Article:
Schedule 7 of the Terrorism Act ( http://www.legislation.gov.uk/ukpga/2000/11/schedule/7) makes it an imprisonable offence in the UK not to provide information to the police if stopped at a port or airport and there is no right to representation by a
lawyer. The act may only be used to ask questions with the aim of establishing whether a person is involved in terrorism or the preparation of acts of terrorism. However, two researchers from UK based research group Corporate Watch were stopped under the act on their return from Palestine ( http://www.corporatewatch.org/?lid=4716) and questioned about their journalistic work, the work of the international solidarity movement and the international movement for boycott, divestment and sanctions.
The Corporate Watch researchers were also questioned about their involvement with Smash EDO (www.smashedo.org.uk), a UK based anti arms trade campaign. Woodhead has also been involved in the campaign. He was part of a group of activists who broke into the Brighton factory of EDO-MBM Technology and, after barricading themselves inside, proceeded to damage around £200,000 worth of manufacturing equipment. Following a month-long trial in summer 2010, they were cleared of charges of criminal damage after satisfying the jury that they had lawful excuse to cause the damage because they were acting to prevent war crimes being carried out with equipment manufactured by the company in the December 2008 to January 2009 offensive in the Gaza Strip.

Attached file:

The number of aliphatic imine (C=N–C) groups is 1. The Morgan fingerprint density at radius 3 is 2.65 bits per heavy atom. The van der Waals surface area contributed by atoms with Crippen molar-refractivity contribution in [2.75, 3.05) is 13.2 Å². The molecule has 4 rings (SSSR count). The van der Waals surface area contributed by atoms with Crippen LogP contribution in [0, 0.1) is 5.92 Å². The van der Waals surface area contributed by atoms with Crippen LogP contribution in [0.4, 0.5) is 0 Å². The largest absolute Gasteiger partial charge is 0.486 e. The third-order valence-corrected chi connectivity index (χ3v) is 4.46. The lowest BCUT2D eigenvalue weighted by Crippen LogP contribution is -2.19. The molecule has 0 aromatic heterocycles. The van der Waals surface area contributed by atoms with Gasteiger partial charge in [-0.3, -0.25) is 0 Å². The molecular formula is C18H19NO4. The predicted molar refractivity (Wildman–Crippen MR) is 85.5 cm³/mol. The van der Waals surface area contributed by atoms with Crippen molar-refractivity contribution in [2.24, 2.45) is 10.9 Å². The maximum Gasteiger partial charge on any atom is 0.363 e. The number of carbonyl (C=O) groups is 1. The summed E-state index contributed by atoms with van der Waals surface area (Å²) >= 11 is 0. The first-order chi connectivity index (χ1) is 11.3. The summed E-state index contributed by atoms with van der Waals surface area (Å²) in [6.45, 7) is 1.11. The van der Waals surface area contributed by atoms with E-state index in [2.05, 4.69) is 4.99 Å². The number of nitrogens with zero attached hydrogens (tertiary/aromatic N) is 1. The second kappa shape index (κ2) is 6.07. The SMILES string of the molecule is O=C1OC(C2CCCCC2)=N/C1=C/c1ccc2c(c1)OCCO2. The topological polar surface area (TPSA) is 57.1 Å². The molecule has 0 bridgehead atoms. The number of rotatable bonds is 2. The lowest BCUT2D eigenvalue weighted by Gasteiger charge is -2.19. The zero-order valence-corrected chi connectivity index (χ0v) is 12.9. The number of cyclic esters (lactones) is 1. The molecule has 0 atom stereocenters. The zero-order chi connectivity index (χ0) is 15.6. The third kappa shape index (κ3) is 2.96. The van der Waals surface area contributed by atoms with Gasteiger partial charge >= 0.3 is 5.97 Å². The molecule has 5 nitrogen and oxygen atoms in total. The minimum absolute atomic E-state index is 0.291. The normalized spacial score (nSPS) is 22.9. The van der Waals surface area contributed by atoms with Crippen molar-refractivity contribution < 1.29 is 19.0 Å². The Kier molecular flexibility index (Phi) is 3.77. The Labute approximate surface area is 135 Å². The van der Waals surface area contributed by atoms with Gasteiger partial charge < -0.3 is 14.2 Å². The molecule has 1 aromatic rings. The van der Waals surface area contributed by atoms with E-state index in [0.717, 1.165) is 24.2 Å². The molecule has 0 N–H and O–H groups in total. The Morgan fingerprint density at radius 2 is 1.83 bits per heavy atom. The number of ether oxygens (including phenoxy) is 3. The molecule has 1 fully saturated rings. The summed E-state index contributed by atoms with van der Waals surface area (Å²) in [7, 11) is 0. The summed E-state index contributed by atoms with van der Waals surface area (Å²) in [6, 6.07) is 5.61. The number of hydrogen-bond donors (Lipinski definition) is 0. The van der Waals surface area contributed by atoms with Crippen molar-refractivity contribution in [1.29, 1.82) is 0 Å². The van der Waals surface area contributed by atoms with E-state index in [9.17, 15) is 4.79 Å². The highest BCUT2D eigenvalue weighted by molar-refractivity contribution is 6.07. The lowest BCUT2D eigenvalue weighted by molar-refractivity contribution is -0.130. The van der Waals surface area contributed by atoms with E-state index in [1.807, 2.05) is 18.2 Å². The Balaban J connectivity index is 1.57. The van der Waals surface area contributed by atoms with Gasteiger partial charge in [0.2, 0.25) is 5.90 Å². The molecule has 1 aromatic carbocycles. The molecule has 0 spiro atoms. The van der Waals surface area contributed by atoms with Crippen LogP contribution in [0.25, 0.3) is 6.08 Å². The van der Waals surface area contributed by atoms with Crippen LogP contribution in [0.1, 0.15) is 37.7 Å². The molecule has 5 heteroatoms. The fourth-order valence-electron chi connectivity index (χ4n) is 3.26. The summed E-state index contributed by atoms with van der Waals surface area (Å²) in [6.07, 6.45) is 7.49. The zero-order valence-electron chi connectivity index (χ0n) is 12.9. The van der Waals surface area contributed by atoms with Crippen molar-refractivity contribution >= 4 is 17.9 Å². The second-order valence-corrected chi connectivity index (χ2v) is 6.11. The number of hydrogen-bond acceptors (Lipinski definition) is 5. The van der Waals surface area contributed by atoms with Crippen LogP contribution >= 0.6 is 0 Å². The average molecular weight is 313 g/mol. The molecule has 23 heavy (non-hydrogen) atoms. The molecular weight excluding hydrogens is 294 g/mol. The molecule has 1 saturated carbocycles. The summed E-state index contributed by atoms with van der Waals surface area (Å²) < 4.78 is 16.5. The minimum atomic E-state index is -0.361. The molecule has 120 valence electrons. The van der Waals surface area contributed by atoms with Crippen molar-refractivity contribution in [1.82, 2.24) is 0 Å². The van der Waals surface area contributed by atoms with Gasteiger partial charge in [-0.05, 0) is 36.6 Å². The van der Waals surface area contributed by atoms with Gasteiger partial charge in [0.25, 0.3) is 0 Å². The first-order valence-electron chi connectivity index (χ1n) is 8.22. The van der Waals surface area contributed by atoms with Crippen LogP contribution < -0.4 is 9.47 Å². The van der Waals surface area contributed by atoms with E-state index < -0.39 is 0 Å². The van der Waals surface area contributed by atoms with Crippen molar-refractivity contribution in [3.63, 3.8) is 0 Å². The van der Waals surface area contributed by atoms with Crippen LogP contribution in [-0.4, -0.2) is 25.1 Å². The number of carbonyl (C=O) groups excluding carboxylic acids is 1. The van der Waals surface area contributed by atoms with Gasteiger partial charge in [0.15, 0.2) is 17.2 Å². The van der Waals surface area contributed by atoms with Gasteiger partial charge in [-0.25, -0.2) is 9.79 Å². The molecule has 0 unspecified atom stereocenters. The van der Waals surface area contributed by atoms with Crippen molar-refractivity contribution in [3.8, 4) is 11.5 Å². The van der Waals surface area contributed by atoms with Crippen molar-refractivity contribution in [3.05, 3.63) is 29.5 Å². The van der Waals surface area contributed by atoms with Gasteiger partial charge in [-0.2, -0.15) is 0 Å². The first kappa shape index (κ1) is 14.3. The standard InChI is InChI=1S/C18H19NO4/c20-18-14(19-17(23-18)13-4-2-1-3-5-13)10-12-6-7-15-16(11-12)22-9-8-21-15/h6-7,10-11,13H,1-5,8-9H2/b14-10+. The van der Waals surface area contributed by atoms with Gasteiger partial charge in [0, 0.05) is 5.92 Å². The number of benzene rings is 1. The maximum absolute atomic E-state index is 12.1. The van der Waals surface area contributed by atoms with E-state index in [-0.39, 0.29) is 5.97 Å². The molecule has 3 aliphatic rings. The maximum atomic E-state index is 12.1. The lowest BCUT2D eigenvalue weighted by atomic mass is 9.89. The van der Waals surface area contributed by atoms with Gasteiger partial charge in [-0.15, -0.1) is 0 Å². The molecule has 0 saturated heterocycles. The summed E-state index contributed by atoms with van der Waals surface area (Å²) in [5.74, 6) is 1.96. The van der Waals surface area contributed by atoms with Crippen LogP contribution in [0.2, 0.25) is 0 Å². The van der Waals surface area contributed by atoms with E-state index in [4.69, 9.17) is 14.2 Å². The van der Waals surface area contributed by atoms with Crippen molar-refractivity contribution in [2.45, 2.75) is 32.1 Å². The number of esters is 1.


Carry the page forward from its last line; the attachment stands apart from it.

Woodhead, in a statement given from Givon detention centre in Ramla, said that he would risk imprisonment by refusing to give information to the police if they attempt to misuse the act. He plans to say: "I have reasonable grounds to believe you only want to interrogate me about my involvement in political movements such as International Solidarity Movement and various campaigns against the arms trade. None of these movements has any credible links to terrorism. I therefore believe the use of Schedule 7 of the Terrorism Act 2000 is a gross misuse of police powers. I intend now to hold my silence in protest against such abuse of power."